7. During the 24-hour test period, the temperature should remain consistent at about 32 °C. If this is not the case, you need to increase the heat source (add more heaters).
  8. Feed and water should be placed near the heat source so that the chicks do not have to move out of the warm areas to feed and drink. If the feed and drink is only available in the cold areas, the chicks will only eat and drink when they are absolutely desperate and this will result in poor and non-uniform growth and a lot of mortalities in the first few days.
  9. Make sure your brooding area is in place: you should not place more than 55 chicks per square meter during the brooding period. (For more information on brooding, refer to the article on page 40 of the May edition of Poultry Focus Africa). Place a solid surround of 0,5m high around the chicks in the brooding area.
  10. In the winter months it is very important to have a back-up heat source in case of electrical failure or gas supply problems, or in the event that equipment may fail.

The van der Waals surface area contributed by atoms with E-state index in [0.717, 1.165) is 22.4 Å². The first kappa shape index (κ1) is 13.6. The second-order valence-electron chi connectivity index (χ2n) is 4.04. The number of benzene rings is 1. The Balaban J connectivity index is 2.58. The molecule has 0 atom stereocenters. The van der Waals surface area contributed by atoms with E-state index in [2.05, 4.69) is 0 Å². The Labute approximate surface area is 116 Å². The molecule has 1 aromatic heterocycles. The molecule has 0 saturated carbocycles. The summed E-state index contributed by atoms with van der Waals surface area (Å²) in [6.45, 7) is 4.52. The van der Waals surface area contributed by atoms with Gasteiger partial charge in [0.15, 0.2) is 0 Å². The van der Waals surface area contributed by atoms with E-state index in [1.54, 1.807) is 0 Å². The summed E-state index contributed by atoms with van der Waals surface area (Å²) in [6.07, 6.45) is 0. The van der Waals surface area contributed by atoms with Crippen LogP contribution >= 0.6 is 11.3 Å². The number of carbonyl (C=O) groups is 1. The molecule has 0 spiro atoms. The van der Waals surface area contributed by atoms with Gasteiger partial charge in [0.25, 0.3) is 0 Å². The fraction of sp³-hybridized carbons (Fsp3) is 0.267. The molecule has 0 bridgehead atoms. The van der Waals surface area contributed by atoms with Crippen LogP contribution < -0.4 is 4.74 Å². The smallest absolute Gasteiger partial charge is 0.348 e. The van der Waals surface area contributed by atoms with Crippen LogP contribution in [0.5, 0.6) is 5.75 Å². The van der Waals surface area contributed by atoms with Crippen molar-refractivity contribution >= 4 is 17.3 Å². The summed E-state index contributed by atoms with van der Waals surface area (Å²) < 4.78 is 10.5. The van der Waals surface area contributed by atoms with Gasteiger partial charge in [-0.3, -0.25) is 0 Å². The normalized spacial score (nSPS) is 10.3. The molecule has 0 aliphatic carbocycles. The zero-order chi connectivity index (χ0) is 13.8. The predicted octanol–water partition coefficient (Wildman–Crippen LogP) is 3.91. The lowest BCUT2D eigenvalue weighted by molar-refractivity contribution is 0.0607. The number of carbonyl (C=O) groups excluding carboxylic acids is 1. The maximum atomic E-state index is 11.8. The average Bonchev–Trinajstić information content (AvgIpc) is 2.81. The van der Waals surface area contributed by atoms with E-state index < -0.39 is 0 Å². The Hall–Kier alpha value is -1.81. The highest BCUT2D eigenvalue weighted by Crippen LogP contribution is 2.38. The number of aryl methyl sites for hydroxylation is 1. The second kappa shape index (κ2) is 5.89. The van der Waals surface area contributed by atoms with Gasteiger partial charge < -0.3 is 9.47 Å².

11. For the first 48 hours after placing the chicks in the house it is imperative that the temperature and chick behavior is checked every two hours. This will ensure that the chicks are kept at a constant temperature of 32°C. Immediate action should be taken in the event that the temperature is too high or too low.
  12. Fans should also be used to circulate hot air in the cage. The fans must blow horizontally over the heat sources and never be directed at the chickens. The purpose of this is to ensure a proper mixing of the air in the cage to eliminate hot and cold spots in the cage. This will also help with ventilation.